Coal, presumably lost in 1887 when the ship Northumberland was wrecked, still washes ashore at Bay View.
"It's everywhere," said Napier schoolboy-fisherman Albert Kane.
Before the Napier Harbour berths were created, larger ships anchored out from Bay View. In May 1887, the Northumberland dragged its anchors in a heavy gale and was swept ashore.
One of five steamers that tried to save the doomed ship overturned in the rescue attempt.
Whether the coal is from the ship or the overturned steamer is not known. Beachgoers say there is more coal about after a storm.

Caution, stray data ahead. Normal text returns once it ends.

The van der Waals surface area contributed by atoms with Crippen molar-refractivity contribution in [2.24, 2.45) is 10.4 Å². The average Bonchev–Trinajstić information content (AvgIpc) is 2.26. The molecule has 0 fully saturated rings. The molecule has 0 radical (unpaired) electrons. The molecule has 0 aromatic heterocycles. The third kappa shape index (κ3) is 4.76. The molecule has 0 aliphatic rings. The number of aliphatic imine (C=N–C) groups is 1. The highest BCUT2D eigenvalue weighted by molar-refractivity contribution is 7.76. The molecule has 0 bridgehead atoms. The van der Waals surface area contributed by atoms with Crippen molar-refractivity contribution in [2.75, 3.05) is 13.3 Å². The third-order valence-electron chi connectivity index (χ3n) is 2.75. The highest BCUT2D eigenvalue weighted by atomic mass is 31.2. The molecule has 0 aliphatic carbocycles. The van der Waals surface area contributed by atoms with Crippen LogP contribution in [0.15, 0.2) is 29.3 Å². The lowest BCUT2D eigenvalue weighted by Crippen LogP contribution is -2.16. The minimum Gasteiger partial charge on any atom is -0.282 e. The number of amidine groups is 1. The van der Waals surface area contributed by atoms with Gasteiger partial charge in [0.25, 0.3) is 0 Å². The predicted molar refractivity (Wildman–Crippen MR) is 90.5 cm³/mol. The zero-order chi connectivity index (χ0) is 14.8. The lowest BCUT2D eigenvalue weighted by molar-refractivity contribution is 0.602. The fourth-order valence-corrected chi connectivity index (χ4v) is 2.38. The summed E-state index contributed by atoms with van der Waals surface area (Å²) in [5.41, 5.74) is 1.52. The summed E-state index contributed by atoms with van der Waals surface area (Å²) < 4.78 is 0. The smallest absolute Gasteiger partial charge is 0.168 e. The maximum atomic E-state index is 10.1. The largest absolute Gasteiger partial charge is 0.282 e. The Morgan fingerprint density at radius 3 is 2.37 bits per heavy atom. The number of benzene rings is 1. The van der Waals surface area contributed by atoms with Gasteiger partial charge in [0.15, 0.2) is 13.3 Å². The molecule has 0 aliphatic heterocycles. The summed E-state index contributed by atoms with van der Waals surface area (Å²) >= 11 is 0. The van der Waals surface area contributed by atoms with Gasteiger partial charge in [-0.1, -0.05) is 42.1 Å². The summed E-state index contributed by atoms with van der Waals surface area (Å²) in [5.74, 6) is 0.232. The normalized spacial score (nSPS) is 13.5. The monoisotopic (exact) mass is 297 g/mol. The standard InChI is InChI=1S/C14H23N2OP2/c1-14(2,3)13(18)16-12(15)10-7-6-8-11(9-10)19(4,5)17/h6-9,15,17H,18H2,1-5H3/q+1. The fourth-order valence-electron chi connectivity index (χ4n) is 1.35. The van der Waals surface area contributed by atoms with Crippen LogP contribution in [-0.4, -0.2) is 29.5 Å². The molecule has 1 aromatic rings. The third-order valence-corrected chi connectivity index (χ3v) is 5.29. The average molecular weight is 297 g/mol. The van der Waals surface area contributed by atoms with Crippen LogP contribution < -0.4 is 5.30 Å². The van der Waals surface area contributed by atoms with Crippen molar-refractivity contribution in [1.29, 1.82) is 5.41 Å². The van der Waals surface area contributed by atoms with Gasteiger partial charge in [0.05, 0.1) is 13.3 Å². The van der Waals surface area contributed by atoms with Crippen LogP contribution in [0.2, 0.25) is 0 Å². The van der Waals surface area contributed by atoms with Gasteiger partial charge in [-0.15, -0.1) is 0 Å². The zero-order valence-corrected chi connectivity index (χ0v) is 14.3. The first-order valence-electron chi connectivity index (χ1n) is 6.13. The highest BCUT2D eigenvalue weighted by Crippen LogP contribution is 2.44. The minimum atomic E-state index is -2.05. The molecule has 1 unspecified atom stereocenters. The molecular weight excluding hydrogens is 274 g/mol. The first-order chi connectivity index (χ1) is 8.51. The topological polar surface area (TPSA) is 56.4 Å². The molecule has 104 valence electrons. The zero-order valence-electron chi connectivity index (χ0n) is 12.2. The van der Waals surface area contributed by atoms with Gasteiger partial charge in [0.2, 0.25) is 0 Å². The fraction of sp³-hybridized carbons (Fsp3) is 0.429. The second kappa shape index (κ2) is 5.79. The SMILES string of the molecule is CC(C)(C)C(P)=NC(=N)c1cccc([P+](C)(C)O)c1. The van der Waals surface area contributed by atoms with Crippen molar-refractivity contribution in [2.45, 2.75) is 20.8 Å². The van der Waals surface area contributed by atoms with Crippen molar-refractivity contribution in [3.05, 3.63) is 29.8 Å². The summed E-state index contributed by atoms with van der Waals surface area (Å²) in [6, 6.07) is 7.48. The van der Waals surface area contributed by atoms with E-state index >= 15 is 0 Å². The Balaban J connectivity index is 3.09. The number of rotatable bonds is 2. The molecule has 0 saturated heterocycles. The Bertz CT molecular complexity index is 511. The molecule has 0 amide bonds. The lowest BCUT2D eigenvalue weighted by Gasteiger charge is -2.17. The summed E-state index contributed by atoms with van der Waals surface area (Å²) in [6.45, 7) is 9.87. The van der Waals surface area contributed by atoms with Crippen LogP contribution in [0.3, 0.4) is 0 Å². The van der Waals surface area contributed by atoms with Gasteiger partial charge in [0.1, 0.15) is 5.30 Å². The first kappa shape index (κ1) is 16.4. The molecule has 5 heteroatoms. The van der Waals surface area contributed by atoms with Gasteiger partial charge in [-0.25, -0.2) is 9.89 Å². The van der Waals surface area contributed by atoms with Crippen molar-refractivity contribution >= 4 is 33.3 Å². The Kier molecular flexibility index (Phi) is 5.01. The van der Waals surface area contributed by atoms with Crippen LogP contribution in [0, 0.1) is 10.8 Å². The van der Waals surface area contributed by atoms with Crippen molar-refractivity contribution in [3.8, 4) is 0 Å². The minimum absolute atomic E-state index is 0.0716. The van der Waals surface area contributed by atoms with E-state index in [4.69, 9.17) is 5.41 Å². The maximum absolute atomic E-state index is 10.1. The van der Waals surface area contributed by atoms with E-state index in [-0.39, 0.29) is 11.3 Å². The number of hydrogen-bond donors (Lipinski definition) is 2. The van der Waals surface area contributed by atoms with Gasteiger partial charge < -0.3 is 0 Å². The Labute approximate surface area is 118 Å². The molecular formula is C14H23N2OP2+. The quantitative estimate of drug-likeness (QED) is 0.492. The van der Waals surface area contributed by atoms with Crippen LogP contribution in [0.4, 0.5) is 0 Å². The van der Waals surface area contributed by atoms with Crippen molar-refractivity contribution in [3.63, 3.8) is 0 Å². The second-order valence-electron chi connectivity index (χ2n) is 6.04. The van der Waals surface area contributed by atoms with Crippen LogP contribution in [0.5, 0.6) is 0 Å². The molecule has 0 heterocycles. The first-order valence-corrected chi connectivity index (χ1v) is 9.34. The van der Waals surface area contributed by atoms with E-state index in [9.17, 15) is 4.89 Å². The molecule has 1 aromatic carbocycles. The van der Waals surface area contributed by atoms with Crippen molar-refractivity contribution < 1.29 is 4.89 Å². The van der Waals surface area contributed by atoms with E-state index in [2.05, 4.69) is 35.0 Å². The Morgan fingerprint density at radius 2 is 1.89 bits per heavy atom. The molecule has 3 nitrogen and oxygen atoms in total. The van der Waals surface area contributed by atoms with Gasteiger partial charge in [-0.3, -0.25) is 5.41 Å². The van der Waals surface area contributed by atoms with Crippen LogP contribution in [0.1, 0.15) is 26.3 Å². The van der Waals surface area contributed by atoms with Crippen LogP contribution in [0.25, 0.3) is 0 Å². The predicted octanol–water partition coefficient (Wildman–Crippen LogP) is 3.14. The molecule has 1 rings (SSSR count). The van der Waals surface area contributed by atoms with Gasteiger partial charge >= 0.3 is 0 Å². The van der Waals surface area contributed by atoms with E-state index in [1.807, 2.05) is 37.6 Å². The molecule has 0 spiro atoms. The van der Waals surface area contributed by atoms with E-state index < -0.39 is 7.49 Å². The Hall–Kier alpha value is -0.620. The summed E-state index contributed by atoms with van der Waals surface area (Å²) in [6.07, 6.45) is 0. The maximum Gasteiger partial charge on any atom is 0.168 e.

All of the 31 crew aboard the Northumberland survived and it is said parts of the wreck can be seen at low tides.
The ship carried alcohol, which ended up on the beach and was immediately drunk by locals.
A lone policeman was forced to send for reinforcements to control the drunken salvors.
The iron, fully rigged former steamer was 85m long.
A Napier fisherman once displayed its figurehead in his garden.
Glen Fraser of Ahuriri said he had seen coal on the beach all his life and its source "was always a puzzle".
"There are no coal mines around here," he said.